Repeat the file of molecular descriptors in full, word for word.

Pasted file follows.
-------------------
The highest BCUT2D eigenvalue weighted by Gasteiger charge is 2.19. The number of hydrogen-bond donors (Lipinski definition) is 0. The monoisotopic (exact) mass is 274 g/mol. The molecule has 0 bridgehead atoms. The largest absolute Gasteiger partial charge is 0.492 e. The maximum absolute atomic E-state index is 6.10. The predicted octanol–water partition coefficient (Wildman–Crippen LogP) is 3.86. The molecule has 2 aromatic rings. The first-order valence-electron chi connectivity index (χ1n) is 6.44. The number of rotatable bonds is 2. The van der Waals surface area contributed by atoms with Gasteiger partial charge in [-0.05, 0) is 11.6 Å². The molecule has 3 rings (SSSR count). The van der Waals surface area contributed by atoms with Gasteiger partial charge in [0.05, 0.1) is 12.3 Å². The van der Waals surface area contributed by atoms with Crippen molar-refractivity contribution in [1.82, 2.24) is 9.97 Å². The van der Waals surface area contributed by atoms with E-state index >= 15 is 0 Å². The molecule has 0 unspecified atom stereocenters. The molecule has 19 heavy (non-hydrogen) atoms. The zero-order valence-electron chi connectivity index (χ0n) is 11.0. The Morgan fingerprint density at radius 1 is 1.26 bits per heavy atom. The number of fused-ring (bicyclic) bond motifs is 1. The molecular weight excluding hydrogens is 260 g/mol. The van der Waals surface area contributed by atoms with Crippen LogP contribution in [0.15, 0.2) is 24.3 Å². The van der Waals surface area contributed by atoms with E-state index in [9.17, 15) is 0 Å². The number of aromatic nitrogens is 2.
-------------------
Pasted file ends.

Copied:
The highest BCUT2D eigenvalue weighted by Gasteiger charge is 2.19. The number of hydrogen-bond donors (Lipinski definition) is 0. The monoisotopic (exact) mass is 274 g/mol. The molecule has 0 bridgehead atoms. The largest absolute Gasteiger partial charge is 0.492 e. The maximum absolute atomic E-state index is 6.10. The predicted octanol–water partition coefficient (Wildman–Crippen LogP) is 3.86. The molecule has 2 aromatic rings. The first-order valence-electron chi connectivity index (χ1n) is 6.44. The number of rotatable bonds is 2. The van der Waals surface area contributed by atoms with Gasteiger partial charge in [-0.05, 0) is 11.6 Å². The molecule has 3 rings (SSSR count). The van der Waals surface area contributed by atoms with Gasteiger partial charge in [0.05, 0.1) is 12.3 Å². The van der Waals surface area contributed by atoms with Crippen molar-refractivity contribution in [1.82, 2.24) is 9.97 Å². The van der Waals surface area contributed by atoms with E-state index >= 15 is 0 Å². The molecule has 0 unspecified atom stereocenters. The molecule has 19 heavy (non-hydrogen) atoms. The zero-order valence-electron chi connectivity index (χ0n) is 11.0. The Morgan fingerprint density at radius 1 is 1.26 bits per heavy atom. The number of fused-ring (bicyclic) bond motifs is 1. The molecular weight excluding hydrogens is 260 g/mol. The van der Waals surface area contributed by atoms with Crippen LogP contribution in [0.15, 0.2) is 24.3 Å². The van der Waals surface area contributed by atoms with E-state index in [9.17, 15) is 0 Å². The number of aromatic nitrogens is 2.